An aerial view of Paradise nearly a month after the Camp Fire decimated the town. Adam Grossberg/KQED
An aerial view of Paradise nearly a month after the Camp Fire decimated the town. (Adam Grossberg/KQED)

Add Benzene in the Water to the List of Post-Wildfire Concerns in Paradise

Add Benzene in the Water to the List of Post-Wildfire Concerns in Paradise

2 min

Officials in Paradise are trying to understand how much of the city's water supply has been contaminated with a carcinogenic chemical as a result of last November's deadly Camp Fire.

The Paradise Irrigation District announced earlier this month that tests had come back positive for benzene — a flammable chemical used in the production of gasoline and plastic — but the extent of the contamination is still unclear.

Samples collected at some residential water meters didn’t contain any benzene. Other samples did, and one revealed benzene levels about 15 times the state limit for drinking water. According to the Center for Disease Control and Prevention, long-term exposure to benzene can cause anemia or cancer.

The November fire burned down close to 14,000 homes and effectively melted some of the plastic piping in Paradise’s water system, releasing benzene into the water supply, according to Reese Crenshaw, an engineer with the state Division of Drinking Water.

According to Crenshaw and other state officials, this is only the second time that they know of that this has happened. The first was in Santa Rosa, where officials discovered benzene contamination after the devastating Tubbs Fire in 2017.

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Ben Horenstein, Santa Rosa's former water director, said he’d never considered what a wildfire could do to the plastic in their water system. Then he received a complaint from a resident who told him the water smelled and tasted like petroleum.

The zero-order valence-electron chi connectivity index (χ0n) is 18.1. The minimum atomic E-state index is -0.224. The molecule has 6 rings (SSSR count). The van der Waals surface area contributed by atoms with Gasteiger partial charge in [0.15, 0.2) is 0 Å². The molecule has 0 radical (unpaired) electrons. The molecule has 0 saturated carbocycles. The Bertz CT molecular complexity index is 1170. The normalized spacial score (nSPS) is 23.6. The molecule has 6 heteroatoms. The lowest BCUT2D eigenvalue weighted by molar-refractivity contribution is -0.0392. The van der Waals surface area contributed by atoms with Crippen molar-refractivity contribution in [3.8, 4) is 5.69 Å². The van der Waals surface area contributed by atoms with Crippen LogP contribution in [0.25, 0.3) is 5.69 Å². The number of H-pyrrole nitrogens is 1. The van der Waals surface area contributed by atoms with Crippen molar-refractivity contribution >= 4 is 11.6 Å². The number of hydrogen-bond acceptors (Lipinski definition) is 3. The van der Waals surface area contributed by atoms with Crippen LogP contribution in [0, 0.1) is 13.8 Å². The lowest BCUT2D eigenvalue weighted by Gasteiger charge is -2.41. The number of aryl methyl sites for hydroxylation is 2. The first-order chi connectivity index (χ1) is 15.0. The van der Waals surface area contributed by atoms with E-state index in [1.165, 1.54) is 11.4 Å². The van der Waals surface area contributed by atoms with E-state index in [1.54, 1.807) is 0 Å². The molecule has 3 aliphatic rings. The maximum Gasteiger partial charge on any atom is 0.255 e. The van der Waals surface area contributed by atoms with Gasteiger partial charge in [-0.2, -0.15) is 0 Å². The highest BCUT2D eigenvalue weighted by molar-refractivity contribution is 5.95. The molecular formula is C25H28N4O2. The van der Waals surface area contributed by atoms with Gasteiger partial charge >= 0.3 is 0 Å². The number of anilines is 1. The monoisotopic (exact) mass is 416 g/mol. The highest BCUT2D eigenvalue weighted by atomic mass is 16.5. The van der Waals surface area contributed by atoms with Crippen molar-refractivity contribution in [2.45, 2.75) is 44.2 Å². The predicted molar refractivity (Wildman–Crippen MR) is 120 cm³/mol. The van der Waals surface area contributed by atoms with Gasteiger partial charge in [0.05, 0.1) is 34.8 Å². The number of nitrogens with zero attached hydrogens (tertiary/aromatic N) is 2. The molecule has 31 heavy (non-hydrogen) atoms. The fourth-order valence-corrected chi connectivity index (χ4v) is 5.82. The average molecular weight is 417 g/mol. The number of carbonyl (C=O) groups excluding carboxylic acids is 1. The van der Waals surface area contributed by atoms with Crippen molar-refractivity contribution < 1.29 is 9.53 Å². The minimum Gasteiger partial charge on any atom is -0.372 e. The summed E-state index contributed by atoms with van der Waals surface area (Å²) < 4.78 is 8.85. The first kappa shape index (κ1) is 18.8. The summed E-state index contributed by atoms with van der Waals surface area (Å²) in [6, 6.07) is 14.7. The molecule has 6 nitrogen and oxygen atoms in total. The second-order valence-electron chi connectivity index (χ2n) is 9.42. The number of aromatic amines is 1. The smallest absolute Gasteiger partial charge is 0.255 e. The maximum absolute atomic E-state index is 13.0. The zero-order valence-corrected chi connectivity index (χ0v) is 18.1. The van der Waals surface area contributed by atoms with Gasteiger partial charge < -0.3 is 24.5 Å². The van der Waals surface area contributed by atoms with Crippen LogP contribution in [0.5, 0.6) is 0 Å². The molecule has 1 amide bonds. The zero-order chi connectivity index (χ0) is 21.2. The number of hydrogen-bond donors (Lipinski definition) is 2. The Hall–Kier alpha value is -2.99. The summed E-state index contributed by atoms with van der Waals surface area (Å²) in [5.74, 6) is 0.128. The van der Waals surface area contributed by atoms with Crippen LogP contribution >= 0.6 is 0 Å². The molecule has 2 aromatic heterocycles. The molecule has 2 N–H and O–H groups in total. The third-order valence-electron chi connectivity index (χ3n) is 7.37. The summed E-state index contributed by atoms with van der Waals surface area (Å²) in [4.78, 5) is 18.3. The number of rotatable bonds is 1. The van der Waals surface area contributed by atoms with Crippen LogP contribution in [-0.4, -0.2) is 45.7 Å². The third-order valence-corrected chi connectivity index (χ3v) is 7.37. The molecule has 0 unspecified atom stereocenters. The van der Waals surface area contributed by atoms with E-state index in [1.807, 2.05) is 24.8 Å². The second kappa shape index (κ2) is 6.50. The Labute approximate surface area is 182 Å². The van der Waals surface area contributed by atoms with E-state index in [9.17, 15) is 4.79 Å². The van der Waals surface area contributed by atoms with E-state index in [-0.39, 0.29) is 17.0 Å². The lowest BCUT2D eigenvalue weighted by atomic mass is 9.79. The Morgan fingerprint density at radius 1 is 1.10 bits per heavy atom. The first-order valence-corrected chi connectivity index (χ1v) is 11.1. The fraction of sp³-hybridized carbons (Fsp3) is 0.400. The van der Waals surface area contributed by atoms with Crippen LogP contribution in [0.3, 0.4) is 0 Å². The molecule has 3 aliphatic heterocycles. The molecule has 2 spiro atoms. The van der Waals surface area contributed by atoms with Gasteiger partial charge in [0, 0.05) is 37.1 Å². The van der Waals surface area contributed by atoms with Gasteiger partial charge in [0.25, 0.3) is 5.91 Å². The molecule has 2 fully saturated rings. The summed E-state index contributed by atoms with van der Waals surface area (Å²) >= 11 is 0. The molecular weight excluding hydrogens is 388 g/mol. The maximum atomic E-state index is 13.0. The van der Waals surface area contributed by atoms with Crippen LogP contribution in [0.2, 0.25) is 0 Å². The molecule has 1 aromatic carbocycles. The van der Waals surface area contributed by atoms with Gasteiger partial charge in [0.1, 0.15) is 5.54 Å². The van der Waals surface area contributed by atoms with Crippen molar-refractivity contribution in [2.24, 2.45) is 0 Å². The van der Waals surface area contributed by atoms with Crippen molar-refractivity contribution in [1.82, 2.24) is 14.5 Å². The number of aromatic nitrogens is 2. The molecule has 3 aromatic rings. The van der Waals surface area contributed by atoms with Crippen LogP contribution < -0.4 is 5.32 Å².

“I have to believe this has occurred elsewhere, and it was unbeknownst to the water agency or the residents,” Horenstein said.

It took Santa Rosa the better part of last year to identify the extent of their benzene problem and to replace the damaged piping. Horenstein and other local officials initially expected the project to cost around $47 million, but it only ended up costing $5 to $6 million. The contamination of the system was limited, and flushing the pipes proved very effective, he said.

Officials in Paradise are still trying to map the extent of the damage to its water system and what it means for people who just want to return home. Mickey Rich, a spokeswoman with the Paradise Immigration District, said the community is working closely with the Division of Drinking Water and other agencies so their case can be a model to others.

“In the end, we’re going to have safe water again,” Rich said.

Horenstein said the benzene problems in Santa Rosa led to proactive testing in Paradise and the development of a testing protocol that could help other communities hit by fires in the future.

Running water is being restored in Paradise, but the Paradise Irrigation District has advised residents against drinking, bathing or brushing their teeth with the tap water until they have more information.

Paradise’s drinking water isn’t the only water the Camp Fire contaminated. Several area streams show elevated levels of aluminum, iron and antimony. The metals may be residue from the homes and cars the Camp Fire burned, which were then washed into local streams by winter rains.

Officials are still analyzing the area’s watershed contamination.

KCHO reporter Marc Albert contributed to this story.

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